Letting off Steam: The P.O.’d Playlist

The Real Angry Bird Yesterday I posted on Facebook that I was “really pissed off and wanted to blare some loud music” and asked for suggestions. 90 some-odd comments later, I had a kick-ass playlist and had to laugh at the nerve that the post touched. Either that, or as my friend Kate said, I know a whole lot of pretty pissed-off people.

Just the violence in the song titles is cathartic. Pantera: F @&%ing Hostile. Beastie Boys: Sabotage. Dixie Chicks: I’m Not Ready to Make Nice. Tom Waits: 16 Shells From a Thirty-Ought Six. I did listen to a good handful of them throughout the day. I also found one in my daughters’ CD collection – a scathing diatribe against the record biz by Mackelmore and Ryan Lewis called simply “Jimmy Iovine.” Last line is “I’d rather be a starving artist then succeed at getting f@&%ed.” Hell, yeah!!

I read the Dalai Lama was once asked “do you ever get angry?” to which he replied “Of course! Things happen. They aren’t what you wanted. Anger arises.” Yup! “But,” he supposedly continued, “it does not have to be a problem.”

Without getting into the context (someone I love and cherish being treated badly; ‘nuff said), it’s obvious how rarely and how reluctantly I dip down into anger. I am a perennial bright-side-looker; a positive-reframer; a riser-above-er. As Dr. Tal Ben-Shahar (who teaches a course in positive psychology I’m currently enrolled in) refers to it, I naturally incline toward “benefit-” rather than “fault-finding” (at least regarding others; I’m masterful at pointing out and dwelling on my OWN faults…). However, as I push myself to grow and get more real – more “authentic” to use the current buzz word – with myself, I embrace the idea of being fully present with the emotions I experience, however negative, before I rise above them.

Don’t get me wrong: you could visit my house on any given day (my house now, or when I was growing up), and you’d witness some sort of angry outburst, however fleeting and however insignificant the cause. But this is more “reaction;” a non-conscious, automatic response in a moment. Rising above is not an option when you’re reacting. When I was younger I used to pride myself in how good my family was at letting things out, not bottling things up the way I saw some families do. But the sort of “righteous anger” I was feeling yesterday, this is harder for me (a natural born “goodie two shoes”) than for some other people I know. The power in deeply feeling and then letting your anger out can be intense! At this point in my life, I’m curious about how that works.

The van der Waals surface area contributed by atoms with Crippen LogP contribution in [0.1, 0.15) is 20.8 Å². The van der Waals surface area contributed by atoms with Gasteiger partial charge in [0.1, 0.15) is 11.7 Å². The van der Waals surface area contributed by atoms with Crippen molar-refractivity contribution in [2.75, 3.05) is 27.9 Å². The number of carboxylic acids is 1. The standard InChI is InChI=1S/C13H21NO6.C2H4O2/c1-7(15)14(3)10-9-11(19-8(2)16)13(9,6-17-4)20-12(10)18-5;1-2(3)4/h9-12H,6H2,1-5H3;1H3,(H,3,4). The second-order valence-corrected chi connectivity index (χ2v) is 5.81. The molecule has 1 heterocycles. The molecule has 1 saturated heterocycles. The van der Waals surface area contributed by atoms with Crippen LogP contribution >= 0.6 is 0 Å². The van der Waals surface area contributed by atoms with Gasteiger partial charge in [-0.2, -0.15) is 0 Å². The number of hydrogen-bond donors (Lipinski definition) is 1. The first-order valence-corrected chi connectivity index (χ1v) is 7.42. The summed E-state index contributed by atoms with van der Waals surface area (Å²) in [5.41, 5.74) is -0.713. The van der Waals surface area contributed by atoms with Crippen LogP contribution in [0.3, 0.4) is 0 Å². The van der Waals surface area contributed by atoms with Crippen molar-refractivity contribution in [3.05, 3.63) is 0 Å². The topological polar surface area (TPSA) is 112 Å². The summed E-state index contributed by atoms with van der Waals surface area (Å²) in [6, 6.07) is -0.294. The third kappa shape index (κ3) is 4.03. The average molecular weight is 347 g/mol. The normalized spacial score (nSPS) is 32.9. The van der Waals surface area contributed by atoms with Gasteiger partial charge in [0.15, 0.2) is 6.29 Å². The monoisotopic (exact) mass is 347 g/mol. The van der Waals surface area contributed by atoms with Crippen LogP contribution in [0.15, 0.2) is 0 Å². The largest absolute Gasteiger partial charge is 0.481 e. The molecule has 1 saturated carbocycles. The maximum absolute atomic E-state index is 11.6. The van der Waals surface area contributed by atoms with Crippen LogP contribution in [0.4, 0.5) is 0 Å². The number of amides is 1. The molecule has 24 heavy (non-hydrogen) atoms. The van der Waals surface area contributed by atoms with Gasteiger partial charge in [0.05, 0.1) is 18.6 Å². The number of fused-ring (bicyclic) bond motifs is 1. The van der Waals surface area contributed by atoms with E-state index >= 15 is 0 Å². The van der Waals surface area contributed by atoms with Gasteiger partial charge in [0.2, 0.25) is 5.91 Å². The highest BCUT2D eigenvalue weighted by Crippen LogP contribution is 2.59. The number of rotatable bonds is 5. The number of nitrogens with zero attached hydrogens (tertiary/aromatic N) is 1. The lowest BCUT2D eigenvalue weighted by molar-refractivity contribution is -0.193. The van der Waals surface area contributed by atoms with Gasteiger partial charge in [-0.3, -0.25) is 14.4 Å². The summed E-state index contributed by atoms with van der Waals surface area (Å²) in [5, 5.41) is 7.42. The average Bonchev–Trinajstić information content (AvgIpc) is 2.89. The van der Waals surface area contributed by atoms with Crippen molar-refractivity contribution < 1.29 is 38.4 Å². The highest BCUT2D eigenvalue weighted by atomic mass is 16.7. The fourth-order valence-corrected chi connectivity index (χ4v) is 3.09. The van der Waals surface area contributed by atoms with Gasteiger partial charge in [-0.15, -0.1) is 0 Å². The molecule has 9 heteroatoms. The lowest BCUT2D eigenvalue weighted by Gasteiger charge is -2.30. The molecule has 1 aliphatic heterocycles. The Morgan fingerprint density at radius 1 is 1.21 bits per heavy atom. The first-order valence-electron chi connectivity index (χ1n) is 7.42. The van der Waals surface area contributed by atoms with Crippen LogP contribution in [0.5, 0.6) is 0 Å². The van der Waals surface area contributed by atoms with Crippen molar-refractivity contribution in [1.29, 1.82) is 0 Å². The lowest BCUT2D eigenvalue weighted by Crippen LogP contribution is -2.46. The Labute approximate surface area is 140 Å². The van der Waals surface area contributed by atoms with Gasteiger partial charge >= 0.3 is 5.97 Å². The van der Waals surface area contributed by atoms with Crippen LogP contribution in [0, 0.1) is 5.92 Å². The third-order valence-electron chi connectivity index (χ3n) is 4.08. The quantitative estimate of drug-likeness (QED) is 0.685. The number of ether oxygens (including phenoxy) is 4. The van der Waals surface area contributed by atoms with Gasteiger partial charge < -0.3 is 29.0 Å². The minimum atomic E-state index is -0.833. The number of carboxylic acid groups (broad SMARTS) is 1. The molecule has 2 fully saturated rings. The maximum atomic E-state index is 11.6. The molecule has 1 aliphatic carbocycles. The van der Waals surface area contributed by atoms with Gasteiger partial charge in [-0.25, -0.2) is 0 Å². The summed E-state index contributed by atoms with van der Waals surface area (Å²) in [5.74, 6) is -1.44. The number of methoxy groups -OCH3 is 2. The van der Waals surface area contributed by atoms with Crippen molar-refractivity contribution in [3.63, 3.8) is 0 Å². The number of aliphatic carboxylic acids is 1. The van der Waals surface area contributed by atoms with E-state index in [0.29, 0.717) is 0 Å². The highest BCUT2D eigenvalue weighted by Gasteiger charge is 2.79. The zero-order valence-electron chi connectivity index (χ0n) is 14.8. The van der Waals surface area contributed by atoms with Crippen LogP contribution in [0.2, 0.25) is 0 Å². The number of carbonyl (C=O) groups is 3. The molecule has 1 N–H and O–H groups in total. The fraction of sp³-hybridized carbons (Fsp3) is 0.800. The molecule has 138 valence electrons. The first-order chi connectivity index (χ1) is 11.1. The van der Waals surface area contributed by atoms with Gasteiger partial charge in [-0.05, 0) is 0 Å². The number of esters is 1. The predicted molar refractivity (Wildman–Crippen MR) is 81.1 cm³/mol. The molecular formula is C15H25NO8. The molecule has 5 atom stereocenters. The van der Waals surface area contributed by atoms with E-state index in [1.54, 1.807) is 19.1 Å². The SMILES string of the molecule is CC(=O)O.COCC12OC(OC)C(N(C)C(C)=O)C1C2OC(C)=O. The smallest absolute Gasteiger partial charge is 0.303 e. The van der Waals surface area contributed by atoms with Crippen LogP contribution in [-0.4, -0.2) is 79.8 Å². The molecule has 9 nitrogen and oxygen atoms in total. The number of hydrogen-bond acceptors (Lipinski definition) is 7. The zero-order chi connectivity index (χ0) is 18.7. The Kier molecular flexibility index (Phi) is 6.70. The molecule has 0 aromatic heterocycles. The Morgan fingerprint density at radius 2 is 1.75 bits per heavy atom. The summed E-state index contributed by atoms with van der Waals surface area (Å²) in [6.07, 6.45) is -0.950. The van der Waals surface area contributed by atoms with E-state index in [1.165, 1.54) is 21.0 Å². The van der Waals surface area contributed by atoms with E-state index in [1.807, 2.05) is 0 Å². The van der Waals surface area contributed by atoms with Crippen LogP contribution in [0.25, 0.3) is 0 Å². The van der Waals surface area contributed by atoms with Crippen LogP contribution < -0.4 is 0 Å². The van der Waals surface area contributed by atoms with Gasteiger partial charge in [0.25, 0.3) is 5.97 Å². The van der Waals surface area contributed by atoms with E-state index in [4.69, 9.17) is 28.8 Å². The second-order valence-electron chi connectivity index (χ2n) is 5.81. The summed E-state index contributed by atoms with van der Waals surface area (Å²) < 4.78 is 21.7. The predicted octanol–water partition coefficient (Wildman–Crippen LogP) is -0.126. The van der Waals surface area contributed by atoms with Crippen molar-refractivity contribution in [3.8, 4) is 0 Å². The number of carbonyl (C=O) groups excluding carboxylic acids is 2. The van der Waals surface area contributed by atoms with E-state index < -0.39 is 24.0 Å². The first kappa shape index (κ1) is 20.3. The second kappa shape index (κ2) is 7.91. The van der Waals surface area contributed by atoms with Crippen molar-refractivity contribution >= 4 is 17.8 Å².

Over the years, occasionally a listener will admit to me that they are a fan “of my darker stuff.” My “bright side” songs don’t do it for them so much. They want to hear me brood, lash out, maybe even complain a little bit? When I do, it is always cathartic to let those songs out. Not always as much playing them night after night… Maybe that’s an issue with the song itself and its composition or execution – a sign that I didn’t quite get it right. Or perhaps it is selfish to want to do what makes ME feel good at a gig. As Jerry Seinfeld said to Michael Richards (Kramer) on a recent episode of Comedians in Cars Getting Coffee, “our job [is] not for US to enjoy it, our job is to make sure that THEY enjoy it.” Perhaps I provide a service by venting through music, for those who don’t (or think they can’t) make their own songs up. And possibly people just need more help venting the anger than acknowledging all the good stuff.

My last album was full of mostly uplifting, good-feeling songs. Lots about giving and small moments of appreciation of the simple family life. And I do come by it naturally – no BS! I recently took a “values assessment” as part of an assignment for the above-mentioned course I’m taking, and my number one personal value was “gratitude.” That’s because I do make continual, conscious choices to be grateful, and to appreciate what is. And I mostly feel worthy of all that good juju I cultivate.

But when I dig into those deeper recesses, the negative emotions and my “shadow side,” it’s powerful but also pretty scary. That’s why it felt so good yesterday to lash out (I did scream and yell and cry first; then I reached out and posted about it on Facebook). And I sensed such compassion in the swift and steady flow of responses. Everybody’d been there, for sure. No judgment. For several the Sex Pistols work best. Others the less loud but often acerbic Bob Dylan. The Clash. And one orchestral suggestion called “The Planets” by Gustav Holst. Mars is definitely pretty bombastic stuff.

My friend Julie says she always challenges her design and branding clients to “emphasize the side of themselves that they tend to keep hidden; that’s what’s most interesting to people about them.” So I will have to take that challenge myself, and try using music to explore this anger stuff a little further, if I ever do make another album… Or maybe a metal cover band? Who’s in?? For now I am going to compile that playlist.

Thanks again for all the comments and support.

2 thoughts on “Letting off Steam: The P.O.’d Playlist

  1. I LOVE this post! I used to be so afraid of my own internal combustion. At some point I finally understood that if I didn’t let ‘er rip on occasion (and stop worrying about being right or wrong) my anger would consume me from the inside out. These days I find my anger very useful. It’s an internal compass that points me to true north.

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